Scarlet Pimpernel, The (1934)

“They seek him here, they seek him there, those Frenchies seek him everywhere.”

Synopsis:
A British baronet (Leslie Howard) secretly rescues French aristocrats from death during the Reign of Terror, hiding his identity from both his unhappy wife (Merle Oberon) and a ruthless French ambassador (Raymond Massey) determined to nab the elusive “Scarlet Pimpernel” at any cost.

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Response to Peary’s Review:
Peary accurately labels this Alexander Korda production “one of cinema’s most enjoyable historical romances/adventures”, noting that it has “suspense, ironic wit, excellent cinematography…, beautiful costumes, and impressive sets”. In perhaps his best-known role (other than playing Ashley Wilkes in Gone With the Wind), Leslie Howard is note-perfect as the title character, the “damned elusive” Scarlet Pimpernel — a “fine and dandy hero who, refreshingly, succeeds by quick wits rather than a quick sword”, and possesses a simply fabulous alter ego. (Indeed, I may call this one of the best “mistaken identity” films out there.) He fearlessly presents his non-heroic front as “a frivolous, foppish, clothes-conscious, poetry-reciting weakling” — the exact stereotype of the nobility he’s risking his life to save. To that end, as Peary notes, there is a “bias” in the film in terms of the way it makes us “fantasize nobleness in the nobility”, but we’re willing to roll with this given that it clearly wasn’t okay for Robespierre and his henchmen to wantonly kill off an entire class of people, no matter how disgruntled they may have felt. Meanwhile, Oberon, as Peary notes, “is a stunningly beautiful heroine” in her “tight bodices” and “fancy hats and dresses”, and Raymond Massey gives an appropriately “devilish performance” as the film’s ruthless baddie.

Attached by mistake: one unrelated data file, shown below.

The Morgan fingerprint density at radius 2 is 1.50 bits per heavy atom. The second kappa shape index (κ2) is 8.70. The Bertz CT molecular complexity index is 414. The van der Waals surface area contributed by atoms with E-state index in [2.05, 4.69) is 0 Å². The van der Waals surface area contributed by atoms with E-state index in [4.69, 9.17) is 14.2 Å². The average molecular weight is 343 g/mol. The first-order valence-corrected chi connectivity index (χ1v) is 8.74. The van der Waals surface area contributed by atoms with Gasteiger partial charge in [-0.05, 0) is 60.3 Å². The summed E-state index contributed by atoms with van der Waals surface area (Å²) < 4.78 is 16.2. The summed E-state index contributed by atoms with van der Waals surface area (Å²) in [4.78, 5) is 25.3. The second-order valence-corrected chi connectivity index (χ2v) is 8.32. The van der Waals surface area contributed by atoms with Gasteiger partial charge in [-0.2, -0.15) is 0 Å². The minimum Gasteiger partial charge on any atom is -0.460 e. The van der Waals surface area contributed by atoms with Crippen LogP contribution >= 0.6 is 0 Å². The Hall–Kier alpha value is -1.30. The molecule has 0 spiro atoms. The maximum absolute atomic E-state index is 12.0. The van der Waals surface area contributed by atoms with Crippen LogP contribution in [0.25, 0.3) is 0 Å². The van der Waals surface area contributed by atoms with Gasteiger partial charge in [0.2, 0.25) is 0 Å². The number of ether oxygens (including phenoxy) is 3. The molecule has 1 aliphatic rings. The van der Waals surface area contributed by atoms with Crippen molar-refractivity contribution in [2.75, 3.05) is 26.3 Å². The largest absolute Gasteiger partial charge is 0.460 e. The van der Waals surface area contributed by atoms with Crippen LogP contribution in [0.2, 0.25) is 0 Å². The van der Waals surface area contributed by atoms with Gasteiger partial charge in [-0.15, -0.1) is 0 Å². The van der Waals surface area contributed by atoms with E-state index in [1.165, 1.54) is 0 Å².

Redeeming Qualities and Moments:

  • Leslie Howard as Sir Percy Blakeney (nominated by Peary as one of the best actors of the year in his Alternate Oscars book)
  • Merle Oberon as Lady Blakeney
  • Raymond Massey as Chauvelin
  • Harold Rosson’s cinematography

Must See?
Yes, as a genuine classic. As a public domain title, it’s available for free viewing at http://archive.org.

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One Response to “Scarlet Pimpernel, The (1934)”

  1. First viewing. A once-must (with reservations) for its place in cinema history.

    I find the film somewhat stodgy, so I’m somewhat less enthusiastic overall. While certain aspects of it are appealing in terms of the way the film was made (especially its overall visual design, which is quite often impressive), I mainly find its pacing on the languid side – so a certain lack of energy can sometimes make it a challenge to stay engaged.

    The cast has inevitably been directed to play in a particularly theatrical style which threatens naturalness. Oberon’s performance, for example, occasionally falls into appearing overdone – but fortunately she improves as she enters into scenes in which she senses danger (such scenes increase as the film progresses).

    Howard is often admirable – and he does seem to be enjoying the role – it’s just that he’s not a personal favorite as an actor. Massey, of course, has done this kind of role (and well) in other films too; it’s the kind of thing he could almost do in his sleep.

    One might think that a movie like this – rich in intrigue – would involve more action, but such scenes are not to be found. This leaves the film reliant on a very talky script and, thus, a bit monotonous in tone.

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